- Red: energy, passion, urgency and excitement. This colour is best used to create a sense of urgency or to draw attention to special offers.
- Blue: confidence, reliability, peace of mind and security. The colour blue in marketing is used in the banking, technology and medical sectors to reinforce a credible, professional appearance.
- Green: nature, growth, balance and hope. This colour is used for ecology, nature and sustainable development.
- Yellow: joy, optimism and energy. It is used in the leisure and fast food industries to attract attention and create a feeling of happiness.
- Black: luxury and authority. It is used in the high-end fashion sector or to reinforce the brand image of luxury products.
- Pink: softness, femininity and tenderness. It is used to target a female audience or for beauty and personal care products.
- Orange: the meaning of the colour orange in marketing represents enthusiasm, creativity and boldness. It is also used to stimulate public engagement in marketing campaigns.
Colour plays a powerful role in consumers' perception and recall of brands. Here are some of the strategies used by companies:
- Colours that reflect the brand's personality: a brand that is focused on innovation and modernity can opt for bright, bold colours. By contrast, a brand focused on luxury and elegance may prefer more sober, refined colours.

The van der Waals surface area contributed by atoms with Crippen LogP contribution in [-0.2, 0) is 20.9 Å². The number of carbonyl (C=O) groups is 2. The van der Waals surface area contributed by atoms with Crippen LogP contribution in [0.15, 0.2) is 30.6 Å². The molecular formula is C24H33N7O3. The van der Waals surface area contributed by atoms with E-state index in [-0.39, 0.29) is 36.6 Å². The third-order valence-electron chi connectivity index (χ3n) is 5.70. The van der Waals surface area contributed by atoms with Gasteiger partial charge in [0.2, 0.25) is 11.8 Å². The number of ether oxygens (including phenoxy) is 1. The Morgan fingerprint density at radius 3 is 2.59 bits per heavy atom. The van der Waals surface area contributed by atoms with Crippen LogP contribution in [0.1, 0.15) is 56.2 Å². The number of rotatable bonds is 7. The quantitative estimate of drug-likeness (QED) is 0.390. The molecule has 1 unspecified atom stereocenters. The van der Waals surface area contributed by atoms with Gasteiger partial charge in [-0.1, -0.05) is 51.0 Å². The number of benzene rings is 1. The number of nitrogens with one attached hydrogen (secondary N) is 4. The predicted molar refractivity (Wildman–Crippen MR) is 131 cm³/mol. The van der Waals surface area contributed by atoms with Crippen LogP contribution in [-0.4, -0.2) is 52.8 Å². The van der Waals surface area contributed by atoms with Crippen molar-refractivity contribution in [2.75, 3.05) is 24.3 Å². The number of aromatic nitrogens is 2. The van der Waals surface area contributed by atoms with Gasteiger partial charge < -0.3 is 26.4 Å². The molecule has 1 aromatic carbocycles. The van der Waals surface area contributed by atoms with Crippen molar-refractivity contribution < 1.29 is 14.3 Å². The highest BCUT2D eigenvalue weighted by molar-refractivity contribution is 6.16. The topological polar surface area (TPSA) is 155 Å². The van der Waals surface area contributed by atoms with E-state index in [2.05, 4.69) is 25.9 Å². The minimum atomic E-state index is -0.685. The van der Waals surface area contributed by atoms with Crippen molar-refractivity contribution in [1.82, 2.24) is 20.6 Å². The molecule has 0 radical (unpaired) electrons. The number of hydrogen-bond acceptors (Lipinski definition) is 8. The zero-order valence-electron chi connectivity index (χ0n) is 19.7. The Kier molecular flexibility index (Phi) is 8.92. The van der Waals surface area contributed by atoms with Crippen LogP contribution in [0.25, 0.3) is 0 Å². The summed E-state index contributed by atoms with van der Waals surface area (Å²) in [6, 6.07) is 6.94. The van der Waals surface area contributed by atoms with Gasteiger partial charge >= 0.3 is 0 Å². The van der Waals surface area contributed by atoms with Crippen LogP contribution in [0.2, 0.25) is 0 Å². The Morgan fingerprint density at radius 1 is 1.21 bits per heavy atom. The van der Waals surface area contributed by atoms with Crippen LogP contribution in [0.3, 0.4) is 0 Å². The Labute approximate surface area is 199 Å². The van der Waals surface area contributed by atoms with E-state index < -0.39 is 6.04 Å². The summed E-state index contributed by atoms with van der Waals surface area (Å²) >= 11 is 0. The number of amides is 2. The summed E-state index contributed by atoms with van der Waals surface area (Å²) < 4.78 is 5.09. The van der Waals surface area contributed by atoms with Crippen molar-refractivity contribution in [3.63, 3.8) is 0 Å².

- Creation of a distinctive logo: it should be simple, memorable and easily recognisable, using colour combinations that reinforce the brand image.
- Associating colours with values and emotions: a brand of children's products can use bright, playful colours to evoke joy and fun.
- Creation of specific campaigns based on colours: the choice of a particular colour can highlight a product, but also a specific event or promotion.
A visual that is considered attractive or appropriate in one culture may be perceived differently in another. That's why it's best to:
Research: cultural differences, norms and values in target markets. This makes it possible to understand the aesthetic preferences, symbols, gestures and visual expressions of each culture.
Avoid stereotypes: they can be perceived as offensive and damage the brand's reputation.